Tropical Storm Karen Dissipates, Like All Storms This Hurricane Season

Image: Tropical Storm Karen Dissipates, Like All Storms This Hurricane Season People play in the surf in Gulf Shores, Ala., Oct. 6, 2013.

Monday, 07 Oct 2013 08:08 AM

By Michael Mullins

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Tropical Storm Karen's dissipation off the Gulf Coast on Sunday epitomizes this year's hurricane season, which by all accounts was a dud.

So far this year there have been 11 named storms, however only two, Humberto and Ingrid, were classified as hurricanes. None of the storms have made landfall, Time magazine noted.

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Tropical Storm Karen, which was the first such storm of the 2013 Atlantic hurricane season to take aim at the United States, prompted the governors of Louisiana, Mississippi, Florida and Alabama to declare states of emergency last week, Reuters reported.

The preemptive actions led to the forced evacuations of some oil industry workers from offshore platforms in a region that is responsible for producing nearly a fifth of daily U.S. oil output.

By Sunday morning, the storm's 50 mph winds on Friday died down to 30 mph, prompting the National Hurricane Center to issue a statement that read, "Karen is no longer a tropical cyclone," under the headline "Remnants of KAREN Public Advisory."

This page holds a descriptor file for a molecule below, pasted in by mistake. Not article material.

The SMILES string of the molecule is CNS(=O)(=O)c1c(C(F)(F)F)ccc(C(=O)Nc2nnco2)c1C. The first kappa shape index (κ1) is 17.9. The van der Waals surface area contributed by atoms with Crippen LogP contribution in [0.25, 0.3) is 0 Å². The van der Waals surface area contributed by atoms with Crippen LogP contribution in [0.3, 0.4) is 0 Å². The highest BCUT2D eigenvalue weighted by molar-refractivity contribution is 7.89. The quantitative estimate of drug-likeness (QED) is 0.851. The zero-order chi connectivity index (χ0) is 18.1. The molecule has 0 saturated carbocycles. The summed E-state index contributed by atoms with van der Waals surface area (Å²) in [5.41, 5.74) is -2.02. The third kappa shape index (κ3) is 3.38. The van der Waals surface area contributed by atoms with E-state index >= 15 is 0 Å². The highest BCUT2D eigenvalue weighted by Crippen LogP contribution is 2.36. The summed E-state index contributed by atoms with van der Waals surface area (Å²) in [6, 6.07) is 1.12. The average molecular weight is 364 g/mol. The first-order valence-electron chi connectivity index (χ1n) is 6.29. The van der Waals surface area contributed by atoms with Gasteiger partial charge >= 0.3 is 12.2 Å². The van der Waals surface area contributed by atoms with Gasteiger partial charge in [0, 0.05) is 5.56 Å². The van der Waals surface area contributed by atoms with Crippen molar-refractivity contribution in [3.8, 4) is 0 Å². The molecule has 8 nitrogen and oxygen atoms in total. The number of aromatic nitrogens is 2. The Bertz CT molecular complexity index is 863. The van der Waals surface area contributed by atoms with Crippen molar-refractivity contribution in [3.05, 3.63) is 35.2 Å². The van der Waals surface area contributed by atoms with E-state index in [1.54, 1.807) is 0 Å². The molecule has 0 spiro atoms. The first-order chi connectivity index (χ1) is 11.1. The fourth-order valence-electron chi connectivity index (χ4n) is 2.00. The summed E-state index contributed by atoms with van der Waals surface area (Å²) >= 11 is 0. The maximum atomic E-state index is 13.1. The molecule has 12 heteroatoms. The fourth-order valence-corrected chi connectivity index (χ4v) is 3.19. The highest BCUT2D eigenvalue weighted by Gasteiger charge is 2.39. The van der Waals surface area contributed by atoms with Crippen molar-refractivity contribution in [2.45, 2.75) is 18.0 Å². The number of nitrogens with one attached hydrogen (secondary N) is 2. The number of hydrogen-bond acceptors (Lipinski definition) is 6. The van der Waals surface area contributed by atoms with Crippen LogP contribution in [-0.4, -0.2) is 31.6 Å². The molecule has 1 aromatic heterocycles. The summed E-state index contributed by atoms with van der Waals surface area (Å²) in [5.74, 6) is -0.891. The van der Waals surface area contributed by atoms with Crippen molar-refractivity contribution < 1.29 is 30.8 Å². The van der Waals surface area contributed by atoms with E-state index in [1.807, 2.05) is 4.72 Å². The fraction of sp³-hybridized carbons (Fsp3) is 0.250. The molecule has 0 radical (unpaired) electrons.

The storm, at least what's left of it, is expected to leave behind one to three inches of rain throughout the southeastern United States and central U.S. Gulf Coast.

"It was a blessing from God that we actually dodged a bullet this time," Mayor Timothy Kerner of Lafitte, La., told the Associated Press after his town had filed some 40,000 sandbags as a precautionary measure. "It's always easier to pick up sandbags than to clean up a flood."

A reason why there have been such weak storms this year as compared to past hurricane seasons is the unusually dry air, according to Texas A&M University researcher Robert Korty.

"We started off the season with several back in June and July, but then August and September, usually the most active months, were very slow," Korty explained in Texas A&M's school newspaper, the Tamu Times.

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"If you had to point to one reason, it would be dry air," Korty added. "The dry air coming across the Atlantic from Africa prevented a lot of storms from developing during August, and the ones that did develop were not very strong. So the result has been a hurricane season of about normal in number of storms, but these have been relatively weak ones so far."

In comparison to this year's unusually quiet hurricane season, in 2005 there were 28 total storms, of which seven were major hurricanes, including Katrina and Rita. More than 3,900 people died in the 2005 hurricane season, which caused an estimated $160 billion in damages, the Tamu Times reported.

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